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Civilian Casualties and the Ethics of Jewish Power

The IDF set out to minimize civilian casualties and in the process became the most moral army in the world.
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November 30, 2023
Members of the Israeli Defense Forces (IDF) work at a staging area near the border of Gaza during a six day ceasefire. (Photo by Spencer Platt/Getty Images)

There has been a worldwide focus on civilian casualties in Israel’s war in Gaza. Frequent demands are heard for an immediate ceasefire on the grounds that there are too many civilian deaths and this killing must be stopped at once. These calls fail to face the bitter truth that a cessation of hostilities would leave Hamas in power, bloodied but not broken and able to massacre again. President Macron of France and Prime Minister Trudeau of Canada — who initially supported Israel’s right to defend its citizens after the October 7 massacre — are quoted as saying that Israel must stop killing women and babies. The implication is that Israel is engaged in a war of revenge, that the IDF is targeting women and children or at least not taking care to minimize civilian casualties. Nothing could be further from the truth.

It is important for supporters of Israel to know that when the Jewish state created an army, its leaders recognized that this was a turning point in Jewish history. Instead of living on sufferance of the host society — and frequently being victimized due to their powerlessness — the Jewish people decided to become sovereign and take political and military power to have an important role in determining their own fate. This meant giving up the self-righteousness of being the victims (and never the abuser). This meant taking on the risk of exercising power where failure meant disaster for Jewry. This also meant taking on the risk of waging wars that would inescapably result in civilian casualties. The new ethical challenge was to fight with restraint and act to minimize collateral damage. The IDF believed that soldiers would be better fighters if they believed in the justice of their cause and that their army fought justly using moral standards. 

The IDF set out to minimize civilian casualties and in the process became the most moral army in the world. Note: Keep in mind the sad truth that the definition of a moral army is that it minimizes (but cannot eliminate) civilian casualties.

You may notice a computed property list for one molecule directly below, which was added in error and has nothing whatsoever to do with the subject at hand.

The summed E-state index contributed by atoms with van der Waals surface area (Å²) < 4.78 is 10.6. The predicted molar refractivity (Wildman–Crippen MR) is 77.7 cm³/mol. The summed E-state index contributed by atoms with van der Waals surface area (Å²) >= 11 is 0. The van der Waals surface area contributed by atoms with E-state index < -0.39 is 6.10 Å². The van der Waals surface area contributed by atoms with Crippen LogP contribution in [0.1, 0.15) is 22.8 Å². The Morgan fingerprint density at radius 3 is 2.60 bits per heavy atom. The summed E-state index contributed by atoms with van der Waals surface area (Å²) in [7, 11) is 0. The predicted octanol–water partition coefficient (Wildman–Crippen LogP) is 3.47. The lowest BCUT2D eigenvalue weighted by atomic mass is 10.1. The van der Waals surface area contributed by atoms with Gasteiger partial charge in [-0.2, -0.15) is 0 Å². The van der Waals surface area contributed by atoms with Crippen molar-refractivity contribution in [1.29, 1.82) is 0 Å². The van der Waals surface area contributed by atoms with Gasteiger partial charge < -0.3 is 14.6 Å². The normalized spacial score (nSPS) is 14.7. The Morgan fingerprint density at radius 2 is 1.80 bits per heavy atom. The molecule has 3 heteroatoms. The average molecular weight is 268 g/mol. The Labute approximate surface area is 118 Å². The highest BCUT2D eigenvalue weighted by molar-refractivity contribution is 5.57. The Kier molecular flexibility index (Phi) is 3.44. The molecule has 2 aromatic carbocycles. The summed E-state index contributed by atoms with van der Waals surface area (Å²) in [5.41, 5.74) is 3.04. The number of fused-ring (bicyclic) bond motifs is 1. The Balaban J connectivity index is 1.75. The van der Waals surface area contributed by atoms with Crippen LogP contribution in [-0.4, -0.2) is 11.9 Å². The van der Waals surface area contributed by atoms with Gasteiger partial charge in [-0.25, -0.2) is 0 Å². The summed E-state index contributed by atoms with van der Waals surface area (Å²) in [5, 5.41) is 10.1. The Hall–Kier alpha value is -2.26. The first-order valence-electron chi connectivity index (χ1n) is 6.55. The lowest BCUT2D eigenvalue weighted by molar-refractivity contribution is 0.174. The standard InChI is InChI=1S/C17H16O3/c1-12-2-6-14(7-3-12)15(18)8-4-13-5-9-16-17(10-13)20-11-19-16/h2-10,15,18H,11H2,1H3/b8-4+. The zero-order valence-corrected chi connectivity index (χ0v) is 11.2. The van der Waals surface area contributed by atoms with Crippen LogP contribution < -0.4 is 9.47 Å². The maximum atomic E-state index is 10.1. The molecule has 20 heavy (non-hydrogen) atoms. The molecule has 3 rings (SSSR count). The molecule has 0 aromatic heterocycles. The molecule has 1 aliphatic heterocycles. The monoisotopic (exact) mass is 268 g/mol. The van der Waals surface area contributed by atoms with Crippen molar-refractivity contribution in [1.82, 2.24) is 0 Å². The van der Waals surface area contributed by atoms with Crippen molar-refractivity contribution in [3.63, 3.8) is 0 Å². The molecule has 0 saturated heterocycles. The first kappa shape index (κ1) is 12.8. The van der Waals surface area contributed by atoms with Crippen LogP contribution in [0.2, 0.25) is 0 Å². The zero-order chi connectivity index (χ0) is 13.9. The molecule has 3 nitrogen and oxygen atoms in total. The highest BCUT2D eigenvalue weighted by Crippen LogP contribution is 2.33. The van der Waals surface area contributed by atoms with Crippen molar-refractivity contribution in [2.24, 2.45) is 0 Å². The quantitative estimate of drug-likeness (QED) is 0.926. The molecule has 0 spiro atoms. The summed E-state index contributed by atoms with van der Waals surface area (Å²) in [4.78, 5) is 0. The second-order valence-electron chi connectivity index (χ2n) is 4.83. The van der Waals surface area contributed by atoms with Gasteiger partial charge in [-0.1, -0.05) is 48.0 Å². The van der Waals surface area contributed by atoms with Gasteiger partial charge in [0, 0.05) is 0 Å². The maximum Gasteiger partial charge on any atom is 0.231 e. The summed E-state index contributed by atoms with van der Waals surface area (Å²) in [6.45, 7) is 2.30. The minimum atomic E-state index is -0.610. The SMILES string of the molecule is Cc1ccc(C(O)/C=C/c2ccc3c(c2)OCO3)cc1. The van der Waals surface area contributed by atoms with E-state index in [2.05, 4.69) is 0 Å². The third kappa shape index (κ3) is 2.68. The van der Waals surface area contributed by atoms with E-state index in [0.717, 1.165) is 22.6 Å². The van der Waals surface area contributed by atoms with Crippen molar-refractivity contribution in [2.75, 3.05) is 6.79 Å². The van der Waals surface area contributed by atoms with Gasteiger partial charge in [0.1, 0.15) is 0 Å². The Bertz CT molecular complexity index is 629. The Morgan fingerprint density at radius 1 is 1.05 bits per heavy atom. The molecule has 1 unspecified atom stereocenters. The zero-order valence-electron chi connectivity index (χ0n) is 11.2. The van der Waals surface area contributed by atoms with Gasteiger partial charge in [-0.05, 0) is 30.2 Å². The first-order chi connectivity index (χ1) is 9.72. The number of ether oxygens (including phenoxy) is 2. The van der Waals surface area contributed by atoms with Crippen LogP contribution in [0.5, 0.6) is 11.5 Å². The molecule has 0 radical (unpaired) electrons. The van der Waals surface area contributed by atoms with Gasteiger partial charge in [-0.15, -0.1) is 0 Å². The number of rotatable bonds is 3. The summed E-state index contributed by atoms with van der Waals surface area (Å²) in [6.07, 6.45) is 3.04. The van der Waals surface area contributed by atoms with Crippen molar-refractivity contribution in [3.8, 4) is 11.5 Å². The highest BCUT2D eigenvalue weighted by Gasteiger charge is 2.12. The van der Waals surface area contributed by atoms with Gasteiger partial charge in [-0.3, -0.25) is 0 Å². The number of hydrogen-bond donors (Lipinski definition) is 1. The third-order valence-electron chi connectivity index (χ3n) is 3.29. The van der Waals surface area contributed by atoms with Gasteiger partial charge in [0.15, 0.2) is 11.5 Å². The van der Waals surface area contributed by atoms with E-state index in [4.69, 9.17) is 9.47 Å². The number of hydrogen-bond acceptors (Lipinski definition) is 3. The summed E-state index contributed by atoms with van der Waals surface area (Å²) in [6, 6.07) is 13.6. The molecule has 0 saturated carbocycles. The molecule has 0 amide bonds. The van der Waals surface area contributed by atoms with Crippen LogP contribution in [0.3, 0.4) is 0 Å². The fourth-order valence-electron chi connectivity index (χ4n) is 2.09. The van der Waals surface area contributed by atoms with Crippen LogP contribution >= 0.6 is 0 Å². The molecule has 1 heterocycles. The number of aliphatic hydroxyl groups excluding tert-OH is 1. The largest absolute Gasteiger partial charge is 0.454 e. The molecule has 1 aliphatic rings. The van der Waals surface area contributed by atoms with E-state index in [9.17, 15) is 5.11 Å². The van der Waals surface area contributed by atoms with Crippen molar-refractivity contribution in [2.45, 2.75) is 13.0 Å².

The IDF adopted a strong tohar haneshek (purity of arms) doctrine. The code started with the emerging ethical principles of international law: necessity (an army goes to war only if this is the only way left to enable life to go on); distinctiveness (the army is careful not to harm civilians and attacks only soldiers and military targets); proportionality (if the enemy mixes civilian and military so that it is impossible to fight without putting civilians at risk, then if the attacks would harm civilians more than the military advantage gained, it would not be done).

The IDF codified its rules and gives a copy to every soldier. Officers spend serious time instilling those values as part of the basic training process. After the IDF codification, a Judicial Advocate General office (praklitut tzva’it) was set up to monitor behavior, investigate deaths or abuses of civilians and hold people accountable before military tribunals. The Israel Supreme Court then took over ultimate review of military justice and tactics to ensure that the army fully lives up to its code. A free press and media also investigate abuses and check potential violations.

The army developed ordnance to minimize collateral damage, including smart bombs to ensure that only intended military targets were hit and special munitions that reduced explosive scatter. In the Gaza war, IDF introduced “Iron Sting,” a newly developed mortar munition that reduces scatter. Such munitions reduce the chances of wounding civilians in the vicinity of military targets. The classic case is the Iron Dome missile defense system, which neutralized rockets’ ability to destroy civilians and civilian life. 

The IDF developed tactics to reduce enemy civilian casualties. These included canceling missions in actual operation where it was determined that too many civilians would be hurt; mass telephone calls warning local inhabitants to get out before their area was bombed or invaded; dropping flyers warning of coming military actions; and “knock on roof” shells  that did not explode but gave a last warning to civilians to get out before their building was struck. Many of these tactics allowed terrorist fighters to get out of harm’s way, but the IDF was determined to minimize civilian casualties at all costs. In retrospect, this tactic boomeranged as some of those spared terrorists went on to murder hundreds and planned to murder millions. 

The real measure of the IDF’s accomplishments was articulated by Richard Kemp, leader of the United Kingdom’s armed forces in Afghanistan. Driven by the need to gain the support of the population against the Taliban, the Allied forces made an all-out effort to reduce civilian casualties. By strenuous effort, the Allies brought the ratio of civilian deaths to fighter deaths down to a historically unprecedented level — three to four civilians killed for every fighter. Hamas is a group which deliberately places its military installations and fighters among civilian populations. Yet by 2021, after repeated military conflicts with Hamas, the IDF brought the ratio down to one fighter killed for every civilian killed. No other army in the world has reached such levels of protecting civilians. It is literally true that IDF was the most moral army in the world — on the heartbreaking understanding that a moral army kills as few innocent civilians as possible.